Beware of SEOs which claim to guarantee ranking websites, allege a “special relationship” with Google, or advertise a “priority submit” to Google. There is no priority submit for Google. In fact, the only way a site is submit to Google search engine directly is through our Add URL page or by submitting a Sitemap and this can be done yourself at no cost at all.
Be careful if a company is secretive or won’t plainly explain what they intend to do.
Ask for explanations if something is unclear. If an SEO generates deceptive or misleading content on your behalf, such as doorway pages or “throwaway” domains, your website could be removed entirely from Google’s index. Ultimately, you are accountable for the actions of any companies you hire, so it’s best to be sure you know precisely how they intend to “help” you. If an SEO has FTP access to your server, they need to be prepared to explain all the changes they’re making to your site.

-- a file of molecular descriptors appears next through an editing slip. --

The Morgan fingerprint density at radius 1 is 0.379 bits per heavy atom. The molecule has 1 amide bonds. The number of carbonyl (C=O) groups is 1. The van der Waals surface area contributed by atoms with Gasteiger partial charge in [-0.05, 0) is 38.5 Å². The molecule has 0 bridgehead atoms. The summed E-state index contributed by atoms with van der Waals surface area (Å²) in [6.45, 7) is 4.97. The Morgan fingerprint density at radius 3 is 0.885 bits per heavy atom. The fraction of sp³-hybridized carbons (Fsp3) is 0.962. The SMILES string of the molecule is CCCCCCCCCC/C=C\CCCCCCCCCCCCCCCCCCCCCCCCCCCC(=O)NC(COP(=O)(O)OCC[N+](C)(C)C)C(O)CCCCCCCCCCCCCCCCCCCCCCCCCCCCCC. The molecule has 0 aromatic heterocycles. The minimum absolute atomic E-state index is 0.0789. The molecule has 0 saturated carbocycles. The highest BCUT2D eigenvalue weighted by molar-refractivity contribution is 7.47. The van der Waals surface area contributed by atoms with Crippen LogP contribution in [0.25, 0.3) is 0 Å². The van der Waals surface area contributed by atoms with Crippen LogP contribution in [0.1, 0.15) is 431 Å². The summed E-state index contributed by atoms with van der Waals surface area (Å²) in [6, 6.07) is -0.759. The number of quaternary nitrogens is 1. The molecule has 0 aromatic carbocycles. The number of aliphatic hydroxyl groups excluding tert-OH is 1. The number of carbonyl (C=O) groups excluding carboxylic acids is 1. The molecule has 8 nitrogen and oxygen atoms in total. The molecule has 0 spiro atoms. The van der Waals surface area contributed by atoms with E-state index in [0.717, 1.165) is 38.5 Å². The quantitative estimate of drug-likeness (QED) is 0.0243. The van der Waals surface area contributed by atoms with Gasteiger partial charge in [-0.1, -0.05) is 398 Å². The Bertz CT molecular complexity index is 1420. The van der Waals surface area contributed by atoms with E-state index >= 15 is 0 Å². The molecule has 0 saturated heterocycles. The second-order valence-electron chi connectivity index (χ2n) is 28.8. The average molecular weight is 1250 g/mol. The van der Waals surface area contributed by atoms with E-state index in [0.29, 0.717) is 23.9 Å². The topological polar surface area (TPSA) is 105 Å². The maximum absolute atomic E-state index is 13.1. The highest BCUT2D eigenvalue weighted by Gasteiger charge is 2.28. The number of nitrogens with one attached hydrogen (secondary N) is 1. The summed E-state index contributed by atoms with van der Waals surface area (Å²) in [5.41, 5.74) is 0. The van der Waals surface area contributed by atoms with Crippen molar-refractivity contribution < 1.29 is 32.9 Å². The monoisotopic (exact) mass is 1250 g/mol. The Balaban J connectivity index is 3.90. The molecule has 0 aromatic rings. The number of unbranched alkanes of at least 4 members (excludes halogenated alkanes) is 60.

You should never have to link to an SEO.
Avoid SEOs that talk about the strength of “free-for-all” links, link popularity schemes, or submitting your website to thousands of search engines. These are typically useless exercises that do not impact your ranking in the results of the major search engines — at least, not in a way you would likely consider to be positive.
When you consider whether to go with an SEO, you may want to do some research on the industry. Google is one way to do that, of course. You might also look for some of the cautionary tales which have appeared in the press, including this article on one particularly aggressive SEO: http://seattletimes.nwsource.com/html/businesstechnology/2002002970_nwbizbriefs12.html. While Google doesn’t comment on specific companies, we’ve came across firms calling themselves SEOs who follow practices which are clearly beyond the pale of accepted business behavior. Be careful.